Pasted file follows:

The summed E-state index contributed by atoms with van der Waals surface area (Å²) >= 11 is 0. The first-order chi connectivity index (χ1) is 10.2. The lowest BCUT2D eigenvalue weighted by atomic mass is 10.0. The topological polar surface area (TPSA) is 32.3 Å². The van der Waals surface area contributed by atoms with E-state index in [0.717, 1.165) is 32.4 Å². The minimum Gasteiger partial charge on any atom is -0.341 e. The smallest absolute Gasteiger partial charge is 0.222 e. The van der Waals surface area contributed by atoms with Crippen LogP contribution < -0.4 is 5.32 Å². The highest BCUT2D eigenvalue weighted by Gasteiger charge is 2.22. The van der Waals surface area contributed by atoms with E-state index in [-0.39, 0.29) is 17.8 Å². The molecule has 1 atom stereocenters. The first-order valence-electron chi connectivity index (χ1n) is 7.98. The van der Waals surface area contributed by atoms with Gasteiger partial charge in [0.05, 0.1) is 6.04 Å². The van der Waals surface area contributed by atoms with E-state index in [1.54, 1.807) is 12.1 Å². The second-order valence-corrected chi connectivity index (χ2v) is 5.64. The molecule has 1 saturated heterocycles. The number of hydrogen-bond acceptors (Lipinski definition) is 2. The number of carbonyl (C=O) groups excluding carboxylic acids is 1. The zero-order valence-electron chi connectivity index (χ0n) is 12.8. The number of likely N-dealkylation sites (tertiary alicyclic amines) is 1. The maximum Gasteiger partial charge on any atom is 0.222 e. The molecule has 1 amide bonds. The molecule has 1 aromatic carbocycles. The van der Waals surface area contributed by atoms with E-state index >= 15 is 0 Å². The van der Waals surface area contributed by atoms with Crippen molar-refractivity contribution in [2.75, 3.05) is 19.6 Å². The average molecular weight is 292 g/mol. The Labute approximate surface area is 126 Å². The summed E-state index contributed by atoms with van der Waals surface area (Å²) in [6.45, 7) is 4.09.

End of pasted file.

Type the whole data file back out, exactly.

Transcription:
The summed E-state index contributed by atoms with van der Waals surface area (Å²) >= 11 is 0. The first-order chi connectivity index (χ1) is 10.2. The lowest BCUT2D eigenvalue weighted by atomic mass is 10.0. The topological polar surface area (TPSA) is 32.3 Å². The van der Waals surface area contributed by atoms with E-state index in [0.717, 1.165) is 32.4 Å². The minimum Gasteiger partial charge on any atom is -0.341 e. The smallest absolute Gasteiger partial charge is 0.222 e. The van der Waals surface area contributed by atoms with Crippen LogP contribution < -0.4 is 5.32 Å². The highest BCUT2D eigenvalue weighted by Gasteiger charge is 2.22. The van der Waals surface area contributed by atoms with E-state index in [-0.39, 0.29) is 17.8 Å². The molecule has 1 atom stereocenters. The first-order valence-electron chi connectivity index (χ1n) is 7.98. The van der Waals surface area contributed by atoms with Gasteiger partial charge in [0.05, 0.1) is 6.04 Å². The van der Waals surface area contributed by atoms with E-state index in [1.54, 1.807) is 12.1 Å². The second-order valence-corrected chi connectivity index (χ2v) is 5.64. The molecule has 1 saturated heterocycles. The number of hydrogen-bond acceptors (Lipinski definition) is 2. The number of carbonyl (C=O) groups excluding carboxylic acids is 1. The zero-order valence-electron chi connectivity index (χ0n) is 12.8. The number of likely N-dealkylation sites (tertiary alicyclic amines) is 1. The maximum Gasteiger partial charge on any atom is 0.222 e. The molecule has 1 amide bonds. The molecule has 1 aromatic carbocycles. The van der Waals surface area contributed by atoms with E-state index >= 15 is 0 Å². The van der Waals surface area contributed by atoms with Crippen molar-refractivity contribution in [2.75, 3.05) is 19.6 Å². The average molecular weight is 292 g/mol. The Labute approximate surface area is 126 Å². The summed E-state index contributed by atoms with van der Waals surface area (Å²) in [6.45, 7) is 4.09.